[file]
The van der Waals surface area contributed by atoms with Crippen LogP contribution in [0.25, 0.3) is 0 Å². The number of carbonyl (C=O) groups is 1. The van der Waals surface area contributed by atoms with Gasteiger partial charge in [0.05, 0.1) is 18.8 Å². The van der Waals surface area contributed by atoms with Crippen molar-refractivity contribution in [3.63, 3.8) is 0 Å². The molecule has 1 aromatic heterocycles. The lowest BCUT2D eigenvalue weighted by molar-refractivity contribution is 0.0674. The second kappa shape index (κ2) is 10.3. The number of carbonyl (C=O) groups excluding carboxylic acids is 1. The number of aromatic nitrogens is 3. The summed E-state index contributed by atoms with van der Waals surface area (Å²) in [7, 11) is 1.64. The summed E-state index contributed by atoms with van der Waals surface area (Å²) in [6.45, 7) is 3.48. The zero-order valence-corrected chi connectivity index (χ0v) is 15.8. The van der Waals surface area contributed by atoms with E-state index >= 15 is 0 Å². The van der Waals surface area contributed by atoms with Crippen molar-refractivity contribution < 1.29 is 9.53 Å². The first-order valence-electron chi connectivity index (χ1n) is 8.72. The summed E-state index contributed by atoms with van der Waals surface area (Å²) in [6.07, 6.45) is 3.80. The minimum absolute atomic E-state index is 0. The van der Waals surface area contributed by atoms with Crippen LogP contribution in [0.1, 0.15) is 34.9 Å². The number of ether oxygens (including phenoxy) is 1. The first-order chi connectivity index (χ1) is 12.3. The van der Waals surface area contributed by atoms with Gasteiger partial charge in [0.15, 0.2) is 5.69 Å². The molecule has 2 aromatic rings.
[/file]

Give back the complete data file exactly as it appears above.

The van der Waals surface area contributed by atoms with Crippen LogP contribution in [0.25, 0.3) is 0 Å². The number of carbonyl (C=O) groups is 1. The van der Waals surface area contributed by atoms with Gasteiger partial charge in [0.05, 0.1) is 18.8 Å². The van der Waals surface area contributed by atoms with Crippen molar-refractivity contribution in [3.63, 3.8) is 0 Å². The molecule has 1 aromatic heterocycles. The lowest BCUT2D eigenvalue weighted by molar-refractivity contribution is 0.0674. The second kappa shape index (κ2) is 10.3. The number of carbonyl (C=O) groups excluding carboxylic acids is 1. The number of aromatic nitrogens is 3. The summed E-state index contributed by atoms with van der Waals surface area (Å²) in [7, 11) is 1.64. The summed E-state index contributed by atoms with van der Waals surface area (Å²) in [6.45, 7) is 3.48. The zero-order valence-corrected chi connectivity index (χ0v) is 15.8. The van der Waals surface area contributed by atoms with E-state index >= 15 is 0 Å². The van der Waals surface area contributed by atoms with Crippen molar-refractivity contribution < 1.29 is 9.53 Å². The first-order valence-electron chi connectivity index (χ1n) is 8.72. The summed E-state index contributed by atoms with van der Waals surface area (Å²) in [6.07, 6.45) is 3.80. The minimum absolute atomic E-state index is 0. The van der Waals surface area contributed by atoms with Crippen LogP contribution in [0.1, 0.15) is 34.9 Å². The number of ether oxygens (including phenoxy) is 1. The first-order chi connectivity index (χ1) is 12.3. The van der Waals surface area contributed by atoms with Gasteiger partial charge in [0.15, 0.2) is 5.69 Å². The molecule has 2 aromatic rings.